According to reports, the new Peter Jackson-directed Beatles documentary might see a price tag in the tens of millions. The Hollywood Reporter posted an item regarding current rock docs, with sources saying the Jackson project based around unseen footage shot during the group's Let It Be film "is sparking a frenzy, with buyers predicting the price tag will eclipse the R.J. Cutler-helmed (Billie) Eilish movie" which Apple TV + snapped up for a whopping $26 million.

A buyer currently dealing with the still-untitled Beatles project said that a deal is expected to close in the new year, and revealing, "Everybody is talking to Jackson right now, and it ain't going to be cheap."

The upcoming project is based around 55 hours of never-released footage of the Beatles rehearsing and recording at Twickenham Film Studios and Apple Studios, shot between January 2nd and January 31st, 1969. This film is being made with the full co-operation of Paul McCartney, Ringo Starr, and John Lennon and George Harrison's respective widows -- Yoko Ono and Olivia Harrison. The project's executive producers are Ken Kamins for WingNut Films and Jeff Jones and Jonathan Clyde for the Beatles' Apple Corps. Following the release of this new film, a restored version of the original Let It Be movie directed by Michael Lindsay-Hogg will also be released.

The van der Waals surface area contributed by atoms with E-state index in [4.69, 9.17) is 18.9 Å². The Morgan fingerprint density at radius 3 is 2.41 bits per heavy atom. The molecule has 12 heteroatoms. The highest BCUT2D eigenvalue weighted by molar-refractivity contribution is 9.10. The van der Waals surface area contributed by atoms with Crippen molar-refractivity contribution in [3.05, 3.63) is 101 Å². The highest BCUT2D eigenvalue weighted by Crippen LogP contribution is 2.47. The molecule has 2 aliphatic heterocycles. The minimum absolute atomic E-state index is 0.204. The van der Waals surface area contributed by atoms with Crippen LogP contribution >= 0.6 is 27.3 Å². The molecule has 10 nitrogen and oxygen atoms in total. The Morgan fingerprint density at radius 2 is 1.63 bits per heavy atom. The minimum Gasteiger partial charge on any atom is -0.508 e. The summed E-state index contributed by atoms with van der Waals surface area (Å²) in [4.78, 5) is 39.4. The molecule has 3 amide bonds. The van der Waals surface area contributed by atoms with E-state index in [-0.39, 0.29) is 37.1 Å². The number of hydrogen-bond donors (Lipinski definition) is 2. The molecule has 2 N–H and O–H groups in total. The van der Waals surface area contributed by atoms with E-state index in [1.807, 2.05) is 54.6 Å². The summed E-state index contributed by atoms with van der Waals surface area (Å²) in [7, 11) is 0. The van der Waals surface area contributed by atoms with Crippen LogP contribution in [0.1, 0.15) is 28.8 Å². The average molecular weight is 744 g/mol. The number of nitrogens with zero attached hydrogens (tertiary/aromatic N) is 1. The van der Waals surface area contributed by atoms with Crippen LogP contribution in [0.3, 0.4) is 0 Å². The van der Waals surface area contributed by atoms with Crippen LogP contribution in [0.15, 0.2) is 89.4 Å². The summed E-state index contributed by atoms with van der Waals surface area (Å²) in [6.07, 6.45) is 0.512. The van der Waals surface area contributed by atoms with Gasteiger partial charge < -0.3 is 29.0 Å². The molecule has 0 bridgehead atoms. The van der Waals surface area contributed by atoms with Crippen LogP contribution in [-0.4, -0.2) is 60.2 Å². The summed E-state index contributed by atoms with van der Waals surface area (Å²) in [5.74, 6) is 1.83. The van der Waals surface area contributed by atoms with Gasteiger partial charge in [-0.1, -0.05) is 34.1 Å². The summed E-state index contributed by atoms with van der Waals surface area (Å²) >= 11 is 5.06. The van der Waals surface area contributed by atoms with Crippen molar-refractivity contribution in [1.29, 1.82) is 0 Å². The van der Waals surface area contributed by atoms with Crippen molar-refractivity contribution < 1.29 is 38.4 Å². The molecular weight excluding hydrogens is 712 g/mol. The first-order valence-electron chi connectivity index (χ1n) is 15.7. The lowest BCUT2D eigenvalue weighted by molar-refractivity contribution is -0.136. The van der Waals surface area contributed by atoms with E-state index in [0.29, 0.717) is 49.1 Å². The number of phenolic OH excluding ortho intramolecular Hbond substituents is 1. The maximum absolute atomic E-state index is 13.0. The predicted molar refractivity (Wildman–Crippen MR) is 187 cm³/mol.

Let It Be director Michael Lindsey-Hogg recently appeared on The Lip TV and shed light on how the Let It Be project turned into the behemoth it became: "Let It Be was originally gonna. . . It wasn't even called Let It Be, it was originally going to be a television special, like on CBS or NBC. But we all kind of disagreed about what it was going to be, where we were going to do it, what it would be like. And so, that idea got scrapped -- so, there wasn't a television special. But, we were shooting documentary footage all the time, because before we started it, (Paul) McCartney had had the idea that we should have a little trailer the week before the TV special was on of them rehearsing and stuff like that. So, the TV special was gone, but we were still shooting the documentary footage every day."